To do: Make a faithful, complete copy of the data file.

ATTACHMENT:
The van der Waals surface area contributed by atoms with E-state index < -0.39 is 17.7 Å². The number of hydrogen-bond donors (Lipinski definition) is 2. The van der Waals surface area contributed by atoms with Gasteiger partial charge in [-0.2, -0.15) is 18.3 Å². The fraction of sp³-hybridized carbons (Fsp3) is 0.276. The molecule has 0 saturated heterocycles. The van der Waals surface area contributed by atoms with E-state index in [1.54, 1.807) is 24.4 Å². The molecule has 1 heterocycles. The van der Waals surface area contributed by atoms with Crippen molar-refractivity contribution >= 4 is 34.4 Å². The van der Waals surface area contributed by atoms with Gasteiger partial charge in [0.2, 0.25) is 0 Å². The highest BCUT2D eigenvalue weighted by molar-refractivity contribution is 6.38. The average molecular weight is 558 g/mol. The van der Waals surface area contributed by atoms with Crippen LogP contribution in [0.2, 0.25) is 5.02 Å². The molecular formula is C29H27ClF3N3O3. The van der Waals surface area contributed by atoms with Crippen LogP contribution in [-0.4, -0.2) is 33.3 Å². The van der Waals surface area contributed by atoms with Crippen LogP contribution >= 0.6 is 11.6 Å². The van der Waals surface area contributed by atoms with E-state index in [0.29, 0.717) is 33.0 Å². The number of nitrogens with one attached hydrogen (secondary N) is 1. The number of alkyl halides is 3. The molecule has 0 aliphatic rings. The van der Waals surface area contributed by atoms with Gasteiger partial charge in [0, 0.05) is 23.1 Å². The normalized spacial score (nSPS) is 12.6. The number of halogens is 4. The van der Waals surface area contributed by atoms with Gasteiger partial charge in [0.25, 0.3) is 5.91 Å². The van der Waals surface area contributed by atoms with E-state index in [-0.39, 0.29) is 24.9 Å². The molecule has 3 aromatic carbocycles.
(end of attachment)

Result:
The van der Waals surface area contributed by atoms with E-state index < -0.39 is 17.7 Å². The number of hydrogen-bond donors (Lipinski definition) is 2. The van der Waals surface area contributed by atoms with Gasteiger partial charge in [-0.2, -0.15) is 18.3 Å². The fraction of sp³-hybridized carbons (Fsp3) is 0.276. The molecule has 0 saturated heterocycles. The van der Waals surface area contributed by atoms with E-state index in [1.54, 1.807) is 24.4 Å². The molecule has 1 heterocycles. The van der Waals surface area contributed by atoms with Crippen molar-refractivity contribution >= 4 is 34.4 Å². The van der Waals surface area contributed by atoms with Gasteiger partial charge in [0.2, 0.25) is 0 Å². The highest BCUT2D eigenvalue weighted by molar-refractivity contribution is 6.38. The average molecular weight is 558 g/mol. The van der Waals surface area contributed by atoms with Crippen LogP contribution in [0.2, 0.25) is 5.02 Å². The molecular formula is C29H27ClF3N3O3. The van der Waals surface area contributed by atoms with Crippen LogP contribution in [-0.4, -0.2) is 33.3 Å². The van der Waals surface area contributed by atoms with Crippen LogP contribution >= 0.6 is 11.6 Å². The van der Waals surface area contributed by atoms with E-state index in [0.29, 0.717) is 33.0 Å². The number of nitrogens with one attached hydrogen (secondary N) is 1. The number of alkyl halides is 3. The molecule has 0 aliphatic rings. The van der Waals surface area contributed by atoms with Gasteiger partial charge in [0, 0.05) is 23.1 Å². The normalized spacial score (nSPS) is 12.6. The number of halogens is 4. The van der Waals surface area contributed by atoms with Gasteiger partial charge in [0.25, 0.3) is 5.91 Å². The van der Waals surface area contributed by atoms with E-state index in [-0.39, 0.29) is 24.9 Å². The molecule has 3 aromatic carbocycles.